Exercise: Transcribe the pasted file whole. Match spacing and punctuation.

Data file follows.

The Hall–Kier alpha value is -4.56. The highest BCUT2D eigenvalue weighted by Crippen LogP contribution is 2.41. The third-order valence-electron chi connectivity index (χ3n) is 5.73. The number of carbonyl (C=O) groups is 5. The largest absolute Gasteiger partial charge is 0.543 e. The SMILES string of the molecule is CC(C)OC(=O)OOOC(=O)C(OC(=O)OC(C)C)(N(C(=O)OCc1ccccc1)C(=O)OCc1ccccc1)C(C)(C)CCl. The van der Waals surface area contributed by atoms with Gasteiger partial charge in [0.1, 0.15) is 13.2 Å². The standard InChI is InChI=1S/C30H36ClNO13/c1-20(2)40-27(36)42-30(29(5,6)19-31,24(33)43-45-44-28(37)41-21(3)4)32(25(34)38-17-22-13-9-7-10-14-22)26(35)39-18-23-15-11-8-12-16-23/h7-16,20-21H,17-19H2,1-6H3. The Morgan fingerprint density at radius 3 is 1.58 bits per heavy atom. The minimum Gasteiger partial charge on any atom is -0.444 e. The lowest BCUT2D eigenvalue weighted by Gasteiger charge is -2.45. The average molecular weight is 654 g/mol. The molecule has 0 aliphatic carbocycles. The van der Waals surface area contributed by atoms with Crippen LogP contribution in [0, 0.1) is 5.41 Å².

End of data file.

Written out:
The Hall–Kier alpha value is -4.56. The highest BCUT2D eigenvalue weighted by Crippen LogP contribution is 2.41. The third-order valence-electron chi connectivity index (χ3n) is 5.73. The number of carbonyl (C=O) groups is 5. The largest absolute Gasteiger partial charge is 0.543 e. The SMILES string of the molecule is CC(C)OC(=O)OOOC(=O)C(OC(=O)OC(C)C)(N(C(=O)OCc1ccccc1)C(=O)OCc1ccccc1)C(C)(C)CCl. The van der Waals surface area contributed by atoms with Gasteiger partial charge in [0.1, 0.15) is 13.2 Å². The standard InChI is InChI=1S/C30H36ClNO13/c1-20(2)40-27(36)42-30(29(5,6)19-31,24(33)43-45-44-28(37)41-21(3)4)32(25(34)38-17-22-13-9-7-10-14-22)26(35)39-18-23-15-11-8-12-16-23/h7-16,20-21H,17-19H2,1-6H3. The Morgan fingerprint density at radius 3 is 1.58 bits per heavy atom. The minimum Gasteiger partial charge on any atom is -0.444 e. The lowest BCUT2D eigenvalue weighted by Gasteiger charge is -2.45. The average molecular weight is 654 g/mol. The molecule has 0 aliphatic carbocycles. The van der Waals surface area contributed by atoms with Crippen LogP contribution in [0, 0.1) is 5.41 Å².